ca-terminally-ill

Meet the death panel.

Via Life News:

The Washington Times reported that the California Assisted-suicide law prompted an insurance company to deny coverage to a terminally ill California woman.

Bradford Richardson, from the Washington Times reported that Stephanie Packer, a wife and mother of four who was diagnosed with a terminal form of scleroderma, said that her insurance company initially indicated it would pay for her to switch to a different chemotherapy drug based on the recommendation of her doctors but shortly after the California assisted suicide law went into effect, her insurance company denied her treatment.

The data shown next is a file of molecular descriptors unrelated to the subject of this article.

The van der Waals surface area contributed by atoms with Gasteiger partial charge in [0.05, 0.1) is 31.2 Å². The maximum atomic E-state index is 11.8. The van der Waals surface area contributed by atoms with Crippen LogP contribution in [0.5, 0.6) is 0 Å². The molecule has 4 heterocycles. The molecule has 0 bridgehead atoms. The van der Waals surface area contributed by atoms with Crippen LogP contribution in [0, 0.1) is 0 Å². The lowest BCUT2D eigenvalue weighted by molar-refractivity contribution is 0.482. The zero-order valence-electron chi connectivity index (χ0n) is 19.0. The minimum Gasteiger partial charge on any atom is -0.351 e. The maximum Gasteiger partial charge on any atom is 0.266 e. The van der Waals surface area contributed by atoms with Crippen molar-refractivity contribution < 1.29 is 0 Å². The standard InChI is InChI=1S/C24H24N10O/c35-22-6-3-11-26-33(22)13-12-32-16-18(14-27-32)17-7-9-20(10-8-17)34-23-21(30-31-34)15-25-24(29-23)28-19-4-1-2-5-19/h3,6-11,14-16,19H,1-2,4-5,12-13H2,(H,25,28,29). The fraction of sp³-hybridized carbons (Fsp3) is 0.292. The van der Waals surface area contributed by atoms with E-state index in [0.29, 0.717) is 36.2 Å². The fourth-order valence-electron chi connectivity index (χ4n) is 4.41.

Richardson reported Packer as saying:

“And when the law was passed, it was a week later I received a letter in the mail saying they were going to deny coverage for the chemotherapy that we were asking for,”

She said she called her insurance company to find out why her coverage had been denied. On the call, she also asked whether suicide pills were covered under her plan.

“And she says, ‘Yes, we do provide that to our patients, and you would only have to pay $1.20 for the medication,’”Mrs. Packer said.

Stephanie Packer believes that legalizing assisted suicide creates an incentive for insurance companies to deny terminally ill people coverage.

Keep reading…

366 Shares